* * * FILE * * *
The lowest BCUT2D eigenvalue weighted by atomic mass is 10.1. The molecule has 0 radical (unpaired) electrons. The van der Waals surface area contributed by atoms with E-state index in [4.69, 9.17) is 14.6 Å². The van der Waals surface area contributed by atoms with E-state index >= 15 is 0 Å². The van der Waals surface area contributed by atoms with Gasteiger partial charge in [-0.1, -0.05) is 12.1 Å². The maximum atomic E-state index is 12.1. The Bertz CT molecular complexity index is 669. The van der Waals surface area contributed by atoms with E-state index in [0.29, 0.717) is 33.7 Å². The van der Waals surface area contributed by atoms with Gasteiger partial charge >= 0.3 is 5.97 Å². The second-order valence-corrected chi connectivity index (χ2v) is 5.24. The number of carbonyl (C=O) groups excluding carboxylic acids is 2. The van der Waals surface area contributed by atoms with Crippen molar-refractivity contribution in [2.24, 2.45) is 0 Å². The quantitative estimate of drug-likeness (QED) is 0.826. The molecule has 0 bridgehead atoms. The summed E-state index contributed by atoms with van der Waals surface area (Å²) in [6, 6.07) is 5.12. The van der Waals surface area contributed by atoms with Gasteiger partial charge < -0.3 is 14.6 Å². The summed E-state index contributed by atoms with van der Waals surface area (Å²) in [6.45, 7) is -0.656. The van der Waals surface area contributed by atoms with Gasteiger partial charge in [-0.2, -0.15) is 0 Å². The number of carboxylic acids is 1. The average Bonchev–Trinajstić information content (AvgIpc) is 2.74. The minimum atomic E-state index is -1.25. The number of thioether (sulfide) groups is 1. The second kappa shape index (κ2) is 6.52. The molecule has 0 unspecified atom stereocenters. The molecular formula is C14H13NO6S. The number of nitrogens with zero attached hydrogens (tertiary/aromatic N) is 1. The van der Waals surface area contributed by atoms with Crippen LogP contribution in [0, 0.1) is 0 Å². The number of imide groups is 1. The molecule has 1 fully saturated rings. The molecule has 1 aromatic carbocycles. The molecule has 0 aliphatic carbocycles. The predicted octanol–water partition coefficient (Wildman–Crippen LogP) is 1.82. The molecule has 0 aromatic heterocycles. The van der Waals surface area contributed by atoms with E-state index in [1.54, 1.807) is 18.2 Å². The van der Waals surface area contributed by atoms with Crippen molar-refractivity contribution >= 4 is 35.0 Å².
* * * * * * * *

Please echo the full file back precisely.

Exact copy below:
The lowest BCUT2D eigenvalue weighted by atomic mass is 10.1. The molecule has 0 radical (unpaired) electrons. The van der Waals surface area contributed by atoms with E-state index in [4.69, 9.17) is 14.6 Å². The van der Waals surface area contributed by atoms with E-state index >= 15 is 0 Å². The van der Waals surface area contributed by atoms with Gasteiger partial charge in [-0.1, -0.05) is 12.1 Å². The maximum atomic E-state index is 12.1. The Bertz CT molecular complexity index is 669. The van der Waals surface area contributed by atoms with E-state index in [0.29, 0.717) is 33.7 Å². The van der Waals surface area contributed by atoms with Gasteiger partial charge >= 0.3 is 5.97 Å². The second-order valence-corrected chi connectivity index (χ2v) is 5.24. The number of carbonyl (C=O) groups excluding carboxylic acids is 2. The van der Waals surface area contributed by atoms with Crippen molar-refractivity contribution in [2.24, 2.45) is 0 Å². The quantitative estimate of drug-likeness (QED) is 0.826. The molecule has 0 bridgehead atoms. The summed E-state index contributed by atoms with van der Waals surface area (Å²) in [6, 6.07) is 5.12. The van der Waals surface area contributed by atoms with Gasteiger partial charge < -0.3 is 14.6 Å². The summed E-state index contributed by atoms with van der Waals surface area (Å²) in [6.45, 7) is -0.656. The van der Waals surface area contributed by atoms with Gasteiger partial charge in [-0.2, -0.15) is 0 Å². The number of carboxylic acids is 1. The average Bonchev–Trinajstić information content (AvgIpc) is 2.74. The minimum atomic E-state index is -1.25. The number of thioether (sulfide) groups is 1. The second kappa shape index (κ2) is 6.52. The molecule has 0 unspecified atom stereocenters. The molecular formula is C14H13NO6S. The number of nitrogens with zero attached hydrogens (tertiary/aromatic N) is 1. The van der Waals surface area contributed by atoms with Crippen LogP contribution in [0, 0.1) is 0 Å². The number of imide groups is 1. The molecule has 1 fully saturated rings. The molecule has 1 aromatic carbocycles. The molecule has 0 aliphatic carbocycles. The predicted octanol–water partition coefficient (Wildman–Crippen LogP) is 1.82. The molecule has 0 aromatic heterocycles. The van der Waals surface area contributed by atoms with E-state index in [1.54, 1.807) is 18.2 Å². The van der Waals surface area contributed by atoms with Crippen molar-refractivity contribution >= 4 is 35.0 Å².